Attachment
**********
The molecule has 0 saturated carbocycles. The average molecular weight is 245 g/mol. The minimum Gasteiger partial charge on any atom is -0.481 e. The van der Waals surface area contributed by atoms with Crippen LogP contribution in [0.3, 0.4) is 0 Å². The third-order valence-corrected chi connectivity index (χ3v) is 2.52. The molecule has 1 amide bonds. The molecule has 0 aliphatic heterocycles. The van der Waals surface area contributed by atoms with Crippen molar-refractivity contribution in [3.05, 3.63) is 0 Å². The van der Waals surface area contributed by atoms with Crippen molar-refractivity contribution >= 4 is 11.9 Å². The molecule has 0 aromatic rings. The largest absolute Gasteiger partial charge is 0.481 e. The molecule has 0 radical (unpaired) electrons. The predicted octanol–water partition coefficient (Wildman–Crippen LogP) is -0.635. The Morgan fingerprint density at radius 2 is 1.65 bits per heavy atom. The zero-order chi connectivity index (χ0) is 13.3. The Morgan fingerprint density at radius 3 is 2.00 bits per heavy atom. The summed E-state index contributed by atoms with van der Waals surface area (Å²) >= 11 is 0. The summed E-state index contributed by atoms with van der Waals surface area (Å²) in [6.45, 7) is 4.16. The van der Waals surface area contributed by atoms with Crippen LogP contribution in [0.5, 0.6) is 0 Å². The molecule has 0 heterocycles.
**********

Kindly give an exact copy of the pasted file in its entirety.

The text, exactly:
The molecule has 0 saturated carbocycles. The average molecular weight is 245 g/mol. The minimum Gasteiger partial charge on any atom is -0.481 e. The van der Waals surface area contributed by atoms with Crippen LogP contribution in [0.3, 0.4) is 0 Å². The third-order valence-corrected chi connectivity index (χ3v) is 2.52. The molecule has 1 amide bonds. The molecule has 0 aliphatic heterocycles. The van der Waals surface area contributed by atoms with Crippen molar-refractivity contribution in [3.05, 3.63) is 0 Å². The van der Waals surface area contributed by atoms with Crippen molar-refractivity contribution >= 4 is 11.9 Å². The molecule has 0 aromatic rings. The largest absolute Gasteiger partial charge is 0.481 e. The molecule has 0 radical (unpaired) electrons. The predicted octanol–water partition coefficient (Wildman–Crippen LogP) is -0.635. The Morgan fingerprint density at radius 2 is 1.65 bits per heavy atom. The zero-order chi connectivity index (χ0) is 13.3. The Morgan fingerprint density at radius 3 is 2.00 bits per heavy atom. The summed E-state index contributed by atoms with van der Waals surface area (Å²) >= 11 is 0. The summed E-state index contributed by atoms with van der Waals surface area (Å²) in [6.45, 7) is 4.16. The van der Waals surface area contributed by atoms with Crippen LogP contribution in [0.5, 0.6) is 0 Å². The molecule has 0 heterocycles.